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Scientific test & Flourite

> your product)  I do challenge your assertion that EDTA iron sources are not
> capable of supplying the iron needs of aquatic plants.

Hmmm... I actually backed off from this assertion in a post a few days ago 
(I at least I thought I did ;-)

>>No I don't think they _have_ to do that in order to decide they like our
>>product... I just meant that from a _scientific_ standpoint that is going
>>to be the most objective way for one to decide which is "best" for them.
> I'm sure _you_ know that this wouldn't be a valid scientific test either...
>>From the minute the tanks are set up, they begin to diverge, and will never
> be "exactly" the same again.

Well of course I know that ;-) However, from a hobbyist standpoint that is 
probably about as "scientifically objective" as one is willing (or able) to 
get, but that certainly doesn't mean on an absolute scale it is the most 
objective... just a lot more objective than other methods a hobbyist might 
follow. Even in a highly controlled lab environment it is still going to be 
very hard to change only one variable...

> I don't want you to think we're attacking your product.  It might be a very
> good one.

Well we think so :-) No, I don't think anyone is attacking our product. As 
I said earlier I joined the list so I could help answer any questions or 
misconceptions about our products. Also, as a company policy we would never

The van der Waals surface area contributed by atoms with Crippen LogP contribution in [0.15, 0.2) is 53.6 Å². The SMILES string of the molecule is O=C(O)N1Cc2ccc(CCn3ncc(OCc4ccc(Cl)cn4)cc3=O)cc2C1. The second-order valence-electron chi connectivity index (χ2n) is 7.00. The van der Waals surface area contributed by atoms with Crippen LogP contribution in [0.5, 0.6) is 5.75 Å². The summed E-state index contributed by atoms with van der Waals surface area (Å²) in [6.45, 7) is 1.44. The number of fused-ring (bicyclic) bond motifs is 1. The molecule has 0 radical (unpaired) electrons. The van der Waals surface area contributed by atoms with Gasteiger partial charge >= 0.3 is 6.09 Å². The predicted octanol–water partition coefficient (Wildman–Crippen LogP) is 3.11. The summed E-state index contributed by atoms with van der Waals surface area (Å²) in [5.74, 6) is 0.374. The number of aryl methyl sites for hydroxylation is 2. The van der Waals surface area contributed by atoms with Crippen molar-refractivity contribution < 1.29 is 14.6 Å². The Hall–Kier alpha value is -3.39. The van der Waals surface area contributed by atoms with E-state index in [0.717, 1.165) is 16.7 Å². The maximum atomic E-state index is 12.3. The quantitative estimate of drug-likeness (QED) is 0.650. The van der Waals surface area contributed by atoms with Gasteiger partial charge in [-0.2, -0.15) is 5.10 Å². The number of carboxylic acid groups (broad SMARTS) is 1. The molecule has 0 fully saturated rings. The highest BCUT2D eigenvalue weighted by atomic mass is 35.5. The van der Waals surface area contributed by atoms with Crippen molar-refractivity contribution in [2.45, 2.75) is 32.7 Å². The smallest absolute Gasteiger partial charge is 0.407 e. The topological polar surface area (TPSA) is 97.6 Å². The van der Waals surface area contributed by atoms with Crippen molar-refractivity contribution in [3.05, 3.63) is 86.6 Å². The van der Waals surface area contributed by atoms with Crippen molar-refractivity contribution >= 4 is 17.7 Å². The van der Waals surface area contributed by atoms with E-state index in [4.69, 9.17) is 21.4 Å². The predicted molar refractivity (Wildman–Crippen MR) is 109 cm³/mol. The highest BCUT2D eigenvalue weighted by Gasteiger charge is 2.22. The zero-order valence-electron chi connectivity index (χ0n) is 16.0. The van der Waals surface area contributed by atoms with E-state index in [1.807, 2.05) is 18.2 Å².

"attack" a competitor's product; when asked about a competitor's product in 
relation to one of ours we try to describe the advantages and disadvantages 
of both products based on our current scientific understanding of the 
underlying mechanisms of the products in question. If we don't have our 
facts straight, we welcome the opportunity for those that do to present us 
with the scientific evidence that will change our understanding (as our 
little EDTA-Iron debate has done here.) I know I've learned a few things 
about plants and hopefully others have learned a few things as well...

>>Flourite is a gravel bed substrate itself that is sufficiently rich in iron
>>that it does not require supplementation.
> Does that mean that if you use Flourite, you don't need Flourish Iron? ;-)
> (sorry, I couldn't resist<g>)

Well, actually that's a good question, and what we tell people is "no" you 
don't need to use it. But... if your plants have a high capacity for foliar 
iron uptake then you should expect to see enhanced results with the use of 
Flourish Iron as well.

>>Based on our experience and the
>>reports we have received from customers the material brings on a noticeable
>>improvement in plant growth/response.
> A noticeable improvement in plant growth/response over what?

Over whatever substrate they had been using before. FWIW, at a recent trade 
show I had a shop owner tell me that Flourite was so incredible it actually 
made some plants she had dismissed as nearly dead come back and thrive. I 
know that sounds like hype, and maybe she had some other factors come into 
play there, but all I know is that is what she told me.

-Greg Morin
Gregory Morin, Ph.D.  ~Research Director~~~~~~~~~~~~~~~~~~~~
Seachem Laboratories, Inc.      www.seachem.com     888-SEACHEM